Boris Johnson says that workplaces must be ‘covid-secure’
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The average worker is preparing to spend nearly £200 each on new work clothes in the next month, to celebrate the end of lockdown – and getting back into an office space. But 38 percent admit that working from home comfort is going to be hard to forget, as they’ll be buying ‘comfortable clothes’ for their office re-entry. Hybrid working is also set to become the norm, with 62 percent of the 2,000 office workers polled planning to mix home and office working in the future.
The research was commissioned by TOG (The Office Group) to mark the launch of Liberty House, the group’s latest flexible workspace opposite the Liberty London department store in Soho’s fashion district.
Nasim Köerting, head of design at TOG, said: “Our research shows that people are largely looking forward to the return to the office, and after a year of low-key dressing, this time will be exciting for many workers, offering them the chance to express themselves through their outfits.
“And just as workers will be seeking fashionable office outfits, so they should demand the same style and inspiring design from their workspaces – as good design fosters productivity, creativity and collaboration.”
The study found that a year of remote working has had a lasting impact on the nation’s sartorial choices, with 38 percent of workers looking to retain the feeling of ‘comfort’ achieved through the dressed-down approach that typified lockdown.
This sentiment extends to their post-lockdown office demands, as 22 percent now want their workplaces to have a ‘home from home’ feel.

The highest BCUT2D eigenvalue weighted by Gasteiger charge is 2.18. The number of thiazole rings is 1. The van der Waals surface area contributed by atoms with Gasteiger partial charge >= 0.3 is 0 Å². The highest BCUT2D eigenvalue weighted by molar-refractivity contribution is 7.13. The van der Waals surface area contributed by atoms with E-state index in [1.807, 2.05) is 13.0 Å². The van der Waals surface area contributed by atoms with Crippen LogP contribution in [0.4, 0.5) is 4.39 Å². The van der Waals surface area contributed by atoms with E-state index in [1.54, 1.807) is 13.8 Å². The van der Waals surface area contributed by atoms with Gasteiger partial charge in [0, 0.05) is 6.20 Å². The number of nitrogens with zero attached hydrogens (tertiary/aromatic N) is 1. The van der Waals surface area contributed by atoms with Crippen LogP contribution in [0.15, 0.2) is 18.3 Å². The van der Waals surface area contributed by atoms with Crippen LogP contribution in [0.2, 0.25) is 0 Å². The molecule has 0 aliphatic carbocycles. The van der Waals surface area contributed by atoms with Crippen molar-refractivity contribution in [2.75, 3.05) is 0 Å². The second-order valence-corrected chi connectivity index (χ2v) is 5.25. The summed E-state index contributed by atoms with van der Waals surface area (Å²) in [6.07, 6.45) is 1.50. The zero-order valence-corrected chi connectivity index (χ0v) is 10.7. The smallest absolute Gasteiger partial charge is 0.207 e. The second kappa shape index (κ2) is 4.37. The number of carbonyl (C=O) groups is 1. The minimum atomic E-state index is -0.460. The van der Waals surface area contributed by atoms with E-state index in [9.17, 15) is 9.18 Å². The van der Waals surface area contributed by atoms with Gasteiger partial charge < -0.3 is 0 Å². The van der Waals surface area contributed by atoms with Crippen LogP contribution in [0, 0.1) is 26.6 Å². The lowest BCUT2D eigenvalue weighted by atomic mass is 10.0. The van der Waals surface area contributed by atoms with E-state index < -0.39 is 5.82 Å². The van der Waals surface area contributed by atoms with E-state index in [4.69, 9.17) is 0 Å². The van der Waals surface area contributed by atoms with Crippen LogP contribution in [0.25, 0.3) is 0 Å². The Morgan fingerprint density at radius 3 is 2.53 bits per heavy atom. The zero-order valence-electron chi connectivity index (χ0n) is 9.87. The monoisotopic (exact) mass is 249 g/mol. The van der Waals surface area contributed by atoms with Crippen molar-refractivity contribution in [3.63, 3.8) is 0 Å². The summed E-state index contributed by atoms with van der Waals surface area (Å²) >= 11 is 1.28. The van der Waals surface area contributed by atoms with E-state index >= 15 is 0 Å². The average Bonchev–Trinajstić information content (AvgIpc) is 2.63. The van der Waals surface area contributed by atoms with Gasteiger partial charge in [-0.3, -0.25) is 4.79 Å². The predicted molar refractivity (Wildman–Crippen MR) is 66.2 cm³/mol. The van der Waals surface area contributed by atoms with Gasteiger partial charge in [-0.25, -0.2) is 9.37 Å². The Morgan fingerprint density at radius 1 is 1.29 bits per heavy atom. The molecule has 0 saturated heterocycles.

Just 12 percent of adults plan to return to a traditional, formal office look once synonymous with the nine-to-five.
Instead, 72 percent will adopt a ‘smart casual’ look, and 29 percent are looking to be more experimental and ‘playful’ with their post-pandemic style.
But more than third of those polled via OnePoll feel happier at work when dressing to suit their own style, and a quarter believe dressing for work on their own terms makes them more productive.
To explore the findings in more detail, TOG partnered with behavioural psychologist and author of “The Psychology of Fashion”, Carolyn Mair.
Together they compiled a report exploring how the pandemic has shaped the nation’s sartorial choices when it comes to work, identifying what the future holds as we enter the next phase of ‘the new normal’.
Carolyn Mair said: “Many workplace fashion trends have historically been typified by more formal dress codes, signifying a clear division between the home and the office.
“Post-lockdown, what constitutes workwear is likely to become altogether more fluid and versatile, with suits and heels replaced by more casual and comfortable fashion.
“That being said, what constitutes ‘appropriate’ workwear varies depending on many factors, including the job role and environment.
“The pandemic has seen workers become accustomed to choosing their own, more relaxed clothing to WFH, and with TOG’s research showing that over a third will prioritise comfort dressing post-COVID, this could become a long-lasting trend in workplace fashion.”
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